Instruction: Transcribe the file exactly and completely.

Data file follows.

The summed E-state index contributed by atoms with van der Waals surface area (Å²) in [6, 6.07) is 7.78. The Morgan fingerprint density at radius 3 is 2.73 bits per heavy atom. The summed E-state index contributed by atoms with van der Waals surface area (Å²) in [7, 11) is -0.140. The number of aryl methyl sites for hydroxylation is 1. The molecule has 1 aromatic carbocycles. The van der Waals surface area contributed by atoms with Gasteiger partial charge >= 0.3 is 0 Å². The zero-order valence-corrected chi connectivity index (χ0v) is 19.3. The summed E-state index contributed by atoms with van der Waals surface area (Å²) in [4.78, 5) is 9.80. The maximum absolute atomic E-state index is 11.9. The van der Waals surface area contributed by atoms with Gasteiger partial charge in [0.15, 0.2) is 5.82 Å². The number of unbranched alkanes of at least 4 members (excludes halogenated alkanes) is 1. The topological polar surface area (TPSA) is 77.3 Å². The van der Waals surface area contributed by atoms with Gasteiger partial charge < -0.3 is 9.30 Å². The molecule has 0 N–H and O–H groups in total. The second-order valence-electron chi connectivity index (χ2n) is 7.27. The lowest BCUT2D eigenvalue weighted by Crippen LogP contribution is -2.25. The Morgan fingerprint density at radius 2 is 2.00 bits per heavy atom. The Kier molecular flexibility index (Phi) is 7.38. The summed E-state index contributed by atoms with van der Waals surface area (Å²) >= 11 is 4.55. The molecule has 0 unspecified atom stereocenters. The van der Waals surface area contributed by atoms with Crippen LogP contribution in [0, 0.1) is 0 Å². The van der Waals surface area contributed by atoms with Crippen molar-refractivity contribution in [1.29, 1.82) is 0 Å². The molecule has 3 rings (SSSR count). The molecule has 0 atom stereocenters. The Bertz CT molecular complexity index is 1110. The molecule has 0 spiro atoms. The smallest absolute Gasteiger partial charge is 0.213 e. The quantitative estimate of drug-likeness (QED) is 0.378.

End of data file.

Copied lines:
The summed E-state index contributed by atoms with van der Waals surface area (Å²) in [6, 6.07) is 7.78. The Morgan fingerprint density at radius 3 is 2.73 bits per heavy atom. The summed E-state index contributed by atoms with van der Waals surface area (Å²) in [7, 11) is -0.140. The number of aryl methyl sites for hydroxylation is 1. The molecule has 1 aromatic carbocycles. The van der Waals surface area contributed by atoms with Gasteiger partial charge >= 0.3 is 0 Å². The zero-order valence-corrected chi connectivity index (χ0v) is 19.3. The summed E-state index contributed by atoms with van der Waals surface area (Å²) in [4.78, 5) is 9.80. The maximum absolute atomic E-state index is 11.9. The van der Waals surface area contributed by atoms with Gasteiger partial charge in [0.15, 0.2) is 5.82 Å². The number of unbranched alkanes of at least 4 members (excludes halogenated alkanes) is 1. The topological polar surface area (TPSA) is 77.3 Å². The van der Waals surface area contributed by atoms with Gasteiger partial charge < -0.3 is 9.30 Å². The molecule has 0 N–H and O–H groups in total. The second-order valence-electron chi connectivity index (χ2n) is 7.27. The lowest BCUT2D eigenvalue weighted by Crippen LogP contribution is -2.25. The Morgan fingerprint density at radius 2 is 2.00 bits per heavy atom. The Kier molecular flexibility index (Phi) is 7.38. The summed E-state index contributed by atoms with van der Waals surface area (Å²) >= 11 is 4.55. The molecule has 0 unspecified atom stereocenters. The van der Waals surface area contributed by atoms with Crippen LogP contribution in [0, 0.1) is 0 Å². The van der Waals surface area contributed by atoms with Crippen molar-refractivity contribution in [1.29, 1.82) is 0 Å². The molecule has 3 rings (SSSR count). The molecule has 0 atom stereocenters. The Bertz CT molecular complexity index is 1110. The molecule has 0 spiro atoms. The smallest absolute Gasteiger partial charge is 0.213 e. The quantitative estimate of drug-likeness (QED) is 0.378.